Monday, May 12, 2014

Classic Borsch Recipe

Photo credits to Flickr and Tanya F
Borsch is one of the most popular Russian foods out there almost everyone I know has heard of Borsch. I personally don't love it. I know what you're thinking... How dare I say that about an iconic Eastern European dish, but fortunately, I know a lot of people who do love it? Thousands of people enjoy it Russian or not, so I'm sure you guys will love it too. I will always love my Baba's borsch regardless. You will always hear people arguing about who's Baba or Mom makes the best Borsch because each family has their very own personal recipe handed down generation to generation. I personally think that my Baba makes the best and I don't like any other person’s borsch. 

Borsch is a soup made with beets and cabbage. There are two types of Borsches I know one that's dark red made with beets and the other one is a green version made with just cabbage. The most popular one to make and most widely known one is the beet borsch. It is a rich red color; it is a bit sour, a little bitter, rustic, hardy and slightly sweet. If you want to add some sweetness you can add a spoonful of Ketchup or tomato paste, but I don't usually add either. Plus, Borsch is very healthy and nutritious for you to eat because it is packed with protein from the beans, iron from the beets, carotene from the carrots, the potatoes provide Potassium, vitamin C and B6 and lastly the cabbage has fiber, vitamin C and K. For your picky eaters this is the perfect way to get some of your daily vitamins all in one dish. A little fun fact for another reason to make and eat borsch is according to RT Russiapedia Of Russian Origins: Borshch it states that in times of flu epidemics is irreplaceable because of the vitamins it contains and because of its antimicrobial qualities due to the garlic, pepper and onions. Borsch can help to reduce flu like symptoms much like Chicken noodle soup does

According to RT Russiapedia Of Russian Origins: Borshch written by Evgenia Skorchenko she argues that Borsch history has a couple different theories about the origins of Borsch one being that it is highly speculated that borshch originated in Ancient Rome because it used to be the national food there because this was where cabbages and beets were specifically cultivated for that purpose. However, other experts think that the modern version of borshch appeared around the 15th Century.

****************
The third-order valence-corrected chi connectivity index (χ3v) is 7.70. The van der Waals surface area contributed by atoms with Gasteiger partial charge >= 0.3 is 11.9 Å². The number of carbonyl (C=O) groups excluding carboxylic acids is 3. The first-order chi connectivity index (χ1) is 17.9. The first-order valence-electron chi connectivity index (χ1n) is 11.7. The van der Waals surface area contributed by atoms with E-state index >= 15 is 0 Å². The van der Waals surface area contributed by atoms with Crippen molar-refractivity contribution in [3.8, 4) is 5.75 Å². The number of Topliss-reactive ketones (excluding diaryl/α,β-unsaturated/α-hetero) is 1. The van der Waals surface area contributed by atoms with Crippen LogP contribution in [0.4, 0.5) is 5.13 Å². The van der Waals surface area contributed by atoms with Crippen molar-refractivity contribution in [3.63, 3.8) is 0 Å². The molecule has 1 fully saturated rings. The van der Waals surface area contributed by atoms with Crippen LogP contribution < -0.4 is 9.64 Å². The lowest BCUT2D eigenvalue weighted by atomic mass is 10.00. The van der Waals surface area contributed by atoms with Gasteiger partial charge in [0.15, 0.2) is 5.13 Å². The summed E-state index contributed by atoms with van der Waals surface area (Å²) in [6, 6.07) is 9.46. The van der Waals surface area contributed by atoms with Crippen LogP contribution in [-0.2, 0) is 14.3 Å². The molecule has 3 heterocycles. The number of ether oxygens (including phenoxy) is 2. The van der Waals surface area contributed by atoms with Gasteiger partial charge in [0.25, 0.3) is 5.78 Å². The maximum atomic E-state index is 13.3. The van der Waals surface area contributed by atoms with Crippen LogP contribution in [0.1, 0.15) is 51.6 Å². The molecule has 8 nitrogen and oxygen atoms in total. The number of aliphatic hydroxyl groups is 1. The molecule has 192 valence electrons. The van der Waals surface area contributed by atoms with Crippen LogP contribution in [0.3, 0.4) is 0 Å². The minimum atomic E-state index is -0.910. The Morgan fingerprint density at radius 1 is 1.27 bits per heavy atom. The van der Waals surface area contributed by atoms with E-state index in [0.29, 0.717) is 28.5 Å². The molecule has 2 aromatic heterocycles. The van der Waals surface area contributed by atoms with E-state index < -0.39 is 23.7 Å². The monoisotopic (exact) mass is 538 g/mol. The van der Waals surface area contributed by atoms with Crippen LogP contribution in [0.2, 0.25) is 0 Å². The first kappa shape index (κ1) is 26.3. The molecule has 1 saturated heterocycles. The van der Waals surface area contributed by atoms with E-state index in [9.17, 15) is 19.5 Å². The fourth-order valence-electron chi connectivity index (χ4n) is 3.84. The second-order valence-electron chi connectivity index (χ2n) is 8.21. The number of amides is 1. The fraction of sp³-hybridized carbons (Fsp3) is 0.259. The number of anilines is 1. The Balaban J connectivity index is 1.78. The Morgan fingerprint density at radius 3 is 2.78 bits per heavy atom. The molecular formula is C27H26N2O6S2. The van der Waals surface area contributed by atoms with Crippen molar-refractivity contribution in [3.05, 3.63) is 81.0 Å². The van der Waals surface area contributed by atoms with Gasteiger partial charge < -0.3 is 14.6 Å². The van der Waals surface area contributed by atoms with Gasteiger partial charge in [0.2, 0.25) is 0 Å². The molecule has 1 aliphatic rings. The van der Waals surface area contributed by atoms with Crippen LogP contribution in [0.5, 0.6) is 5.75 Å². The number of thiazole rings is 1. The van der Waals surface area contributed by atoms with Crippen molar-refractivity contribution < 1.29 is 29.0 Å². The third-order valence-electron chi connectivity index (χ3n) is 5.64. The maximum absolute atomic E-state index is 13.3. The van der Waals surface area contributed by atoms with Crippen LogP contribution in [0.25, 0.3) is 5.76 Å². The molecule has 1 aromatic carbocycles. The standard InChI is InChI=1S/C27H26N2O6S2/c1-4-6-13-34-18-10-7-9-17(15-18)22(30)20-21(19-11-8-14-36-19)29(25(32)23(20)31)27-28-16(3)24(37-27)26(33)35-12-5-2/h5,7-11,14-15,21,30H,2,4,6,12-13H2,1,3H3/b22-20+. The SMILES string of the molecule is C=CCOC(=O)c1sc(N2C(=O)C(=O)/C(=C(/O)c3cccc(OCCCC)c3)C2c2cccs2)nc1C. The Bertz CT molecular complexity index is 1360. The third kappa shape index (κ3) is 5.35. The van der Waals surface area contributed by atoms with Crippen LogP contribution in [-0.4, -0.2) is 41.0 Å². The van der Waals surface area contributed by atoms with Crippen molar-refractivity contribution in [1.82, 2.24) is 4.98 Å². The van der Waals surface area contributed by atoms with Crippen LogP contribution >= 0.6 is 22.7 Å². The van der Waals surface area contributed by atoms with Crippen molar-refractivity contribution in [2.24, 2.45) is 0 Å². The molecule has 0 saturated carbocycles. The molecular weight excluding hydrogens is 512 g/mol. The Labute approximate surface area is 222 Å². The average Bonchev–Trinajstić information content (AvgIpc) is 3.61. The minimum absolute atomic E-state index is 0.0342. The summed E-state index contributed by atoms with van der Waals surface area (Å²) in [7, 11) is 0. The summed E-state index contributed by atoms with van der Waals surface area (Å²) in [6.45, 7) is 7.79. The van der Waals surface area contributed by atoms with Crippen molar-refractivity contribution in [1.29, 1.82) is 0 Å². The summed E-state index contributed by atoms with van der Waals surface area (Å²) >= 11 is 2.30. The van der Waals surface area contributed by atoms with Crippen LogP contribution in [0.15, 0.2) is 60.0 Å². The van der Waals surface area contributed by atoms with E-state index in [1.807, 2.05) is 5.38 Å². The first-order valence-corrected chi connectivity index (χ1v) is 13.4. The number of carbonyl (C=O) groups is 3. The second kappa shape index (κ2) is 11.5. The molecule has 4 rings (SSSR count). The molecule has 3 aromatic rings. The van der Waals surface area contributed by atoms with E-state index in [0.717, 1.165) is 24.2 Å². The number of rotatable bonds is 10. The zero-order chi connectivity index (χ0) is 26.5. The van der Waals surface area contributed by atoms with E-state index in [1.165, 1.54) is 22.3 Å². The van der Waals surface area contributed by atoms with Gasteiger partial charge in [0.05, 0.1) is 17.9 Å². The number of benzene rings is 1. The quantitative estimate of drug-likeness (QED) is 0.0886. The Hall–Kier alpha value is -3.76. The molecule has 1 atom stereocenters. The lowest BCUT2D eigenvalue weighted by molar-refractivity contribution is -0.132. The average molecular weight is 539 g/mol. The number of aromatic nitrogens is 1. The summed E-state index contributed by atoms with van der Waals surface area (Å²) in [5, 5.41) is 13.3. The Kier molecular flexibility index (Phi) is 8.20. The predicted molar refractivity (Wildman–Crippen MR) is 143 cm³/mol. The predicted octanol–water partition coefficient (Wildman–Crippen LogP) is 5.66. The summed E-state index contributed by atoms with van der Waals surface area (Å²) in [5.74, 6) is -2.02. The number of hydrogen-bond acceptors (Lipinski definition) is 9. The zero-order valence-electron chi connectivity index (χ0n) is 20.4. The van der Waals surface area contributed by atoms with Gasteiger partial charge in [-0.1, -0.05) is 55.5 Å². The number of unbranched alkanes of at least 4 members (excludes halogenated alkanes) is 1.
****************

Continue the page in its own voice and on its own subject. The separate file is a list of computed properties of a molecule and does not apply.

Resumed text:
According to RT Russiapedia Of Russian Origins: Borshch "Another popular theory that saying unproved legends the first-ever borshch was cooked by the Cossacks in 1637during a two-month siege of the Azov fortress in Southern Russia, which was occupied by the Turkish army. Feeding four thousand Cossacks in a camp were problematic, so they collected anything edible; they could find and threw it all together. Everyone liked this thick and nourishing mix of vegetables and meat, and came up with the name borshch, supposedly making an anagram of a popular fish soup called “shcherba”. 

The last theory proposed by RT Russiapedia Of Russian Origins: Borsch is "Other sources suggest the name came either from the plant borshchevik – one of the key ingredients of the older-time borshch, or from the word brshch, which meant beet in Old Slavonic. The beet is of course the vegetable honored to make up the basis of the classic borshch." 

Regardless of its origins Borsch is a widely popular and eaten soup all around the world, it has a very long and unknown history, which is what makes it so rustic. It's eaten for every meal, but I prefer to eat it for lunch. You can also add a spoonful of sour cream to make it creamy and tangy. Borsch is the perfect soup to eat when you are sick. It's perfect for vegetarians as well because most Borsch only contains vegetables, but some people do add meat to some of them. Armenian Borsch is usually made with Lamb while Ukrainian Borsch is made with veggies and beans.



  • 2 large beets
  • Chop 2 large potatoes
  • 1 medium chopped onion
  • 1 clove of garlic
  • Grate 2 carrots 
  • Grate 1/2 of a cabbage.
  • 1 bay leaf
  • Pepper and salt to taste
    •  Remember its soup not stew!
  • 1 can of kidney beans or 
    • You can buy dried kidney beans soak them overnight and add them to the soup, but this will take more time.
  • Optional for your personal taste and flavor: 
    • If you want it sweeter, add 1 spoonful of ketchup/ tomato paste
    • If you want to add a garnish or fresh flavor to it add chopped dill
    • If you don't want to add salt but want to add flavor, add a spoonful of lemon

1.     In a large pot boil the beets, potatoes and carrots, and onions, cover and let boil for an hour until soft.
2.    Peel the beets and grate them along with the carrots and cabbage.
3.    Add everything to a pot of water or vegetable stock. Fill with enough water to cover everything plus an inch or two to give the soup enough water you don't want it to be too thick (Remember its soup not stew!)
4.    Stir all together, let sit and simmer for an hour.
5.    Serve with a dollop of sour cream or garnish with dill 


  1. this sounds very interesting! I've never tried Russian cuisine before. I am not a fan of beets or beans but I am willing to try it

  2. @Donna it beets in borsch taste different in the soup than simply eating a beet so I recommend trying this and let me know if you like it :)

  3. i am coming to your house to try it fyi since its the best!

    1. Haha Courtney your always welcome! I will cook for you and everything!

  4. This sounds really good :) and is something I will try to make. And all of the foods you post look so good lol